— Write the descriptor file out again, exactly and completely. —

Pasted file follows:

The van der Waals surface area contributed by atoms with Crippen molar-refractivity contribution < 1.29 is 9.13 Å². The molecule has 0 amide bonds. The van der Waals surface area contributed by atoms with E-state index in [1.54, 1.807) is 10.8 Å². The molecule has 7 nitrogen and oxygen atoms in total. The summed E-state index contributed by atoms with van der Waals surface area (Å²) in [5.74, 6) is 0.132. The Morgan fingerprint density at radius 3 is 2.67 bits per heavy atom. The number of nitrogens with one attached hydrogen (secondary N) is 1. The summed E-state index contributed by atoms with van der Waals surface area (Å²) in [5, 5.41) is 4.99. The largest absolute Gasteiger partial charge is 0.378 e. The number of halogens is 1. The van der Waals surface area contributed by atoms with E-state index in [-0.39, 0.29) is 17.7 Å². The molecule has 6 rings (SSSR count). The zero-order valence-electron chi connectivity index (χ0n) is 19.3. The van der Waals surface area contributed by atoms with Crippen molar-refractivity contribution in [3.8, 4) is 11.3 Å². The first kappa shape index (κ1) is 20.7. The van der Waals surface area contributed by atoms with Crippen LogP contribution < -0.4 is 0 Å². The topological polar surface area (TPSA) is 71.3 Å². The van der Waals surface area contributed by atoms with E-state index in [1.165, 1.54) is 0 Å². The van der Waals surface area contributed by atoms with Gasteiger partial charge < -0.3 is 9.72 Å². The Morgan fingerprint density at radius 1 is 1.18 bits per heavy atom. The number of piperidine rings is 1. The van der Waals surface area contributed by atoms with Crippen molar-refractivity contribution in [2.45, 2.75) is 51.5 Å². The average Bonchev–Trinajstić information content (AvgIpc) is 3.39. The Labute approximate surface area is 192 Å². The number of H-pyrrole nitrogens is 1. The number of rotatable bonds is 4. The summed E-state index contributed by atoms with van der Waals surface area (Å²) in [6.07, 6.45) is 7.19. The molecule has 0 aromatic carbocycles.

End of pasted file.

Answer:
The van der Waals surface area contributed by atoms with Crippen molar-refractivity contribution < 1.29 is 9.13 Å². The molecule has 0 amide bonds. The van der Waals surface area contributed by atoms with E-state index in [1.54, 1.807) is 10.8 Å². The molecule has 7 nitrogen and oxygen atoms in total. The summed E-state index contributed by atoms with van der Waals surface area (Å²) in [5.74, 6) is 0.132. The Morgan fingerprint density at radius 3 is 2.67 bits per heavy atom. The number of nitrogens with one attached hydrogen (secondary N) is 1. The summed E-state index contributed by atoms with van der Waals surface area (Å²) in [5, 5.41) is 4.99. The largest absolute Gasteiger partial charge is 0.378 e. The number of halogens is 1. The van der Waals surface area contributed by atoms with E-state index in [-0.39, 0.29) is 17.7 Å². The molecule has 6 rings (SSSR count). The zero-order valence-electron chi connectivity index (χ0n) is 19.3. The van der Waals surface area contributed by atoms with Crippen molar-refractivity contribution in [3.8, 4) is 11.3 Å². The first kappa shape index (κ1) is 20.7. The van der Waals surface area contributed by atoms with Crippen LogP contribution < -0.4 is 0 Å². The topological polar surface area (TPSA) is 71.3 Å². The van der Waals surface area contributed by atoms with E-state index in [1.165, 1.54) is 0 Å². The van der Waals surface area contributed by atoms with Gasteiger partial charge < -0.3 is 9.72 Å². The Morgan fingerprint density at radius 1 is 1.18 bits per heavy atom. The number of piperidine rings is 1. The van der Waals surface area contributed by atoms with Crippen molar-refractivity contribution in [2.45, 2.75) is 51.5 Å². The average Bonchev–Trinajstić information content (AvgIpc) is 3.39. The Labute approximate surface area is 192 Å². The number of H-pyrrole nitrogens is 1. The number of rotatable bonds is 4. The summed E-state index contributed by atoms with van der Waals surface area (Å²) in [6.07, 6.45) is 7.19. The molecule has 0 aromatic carbocycles.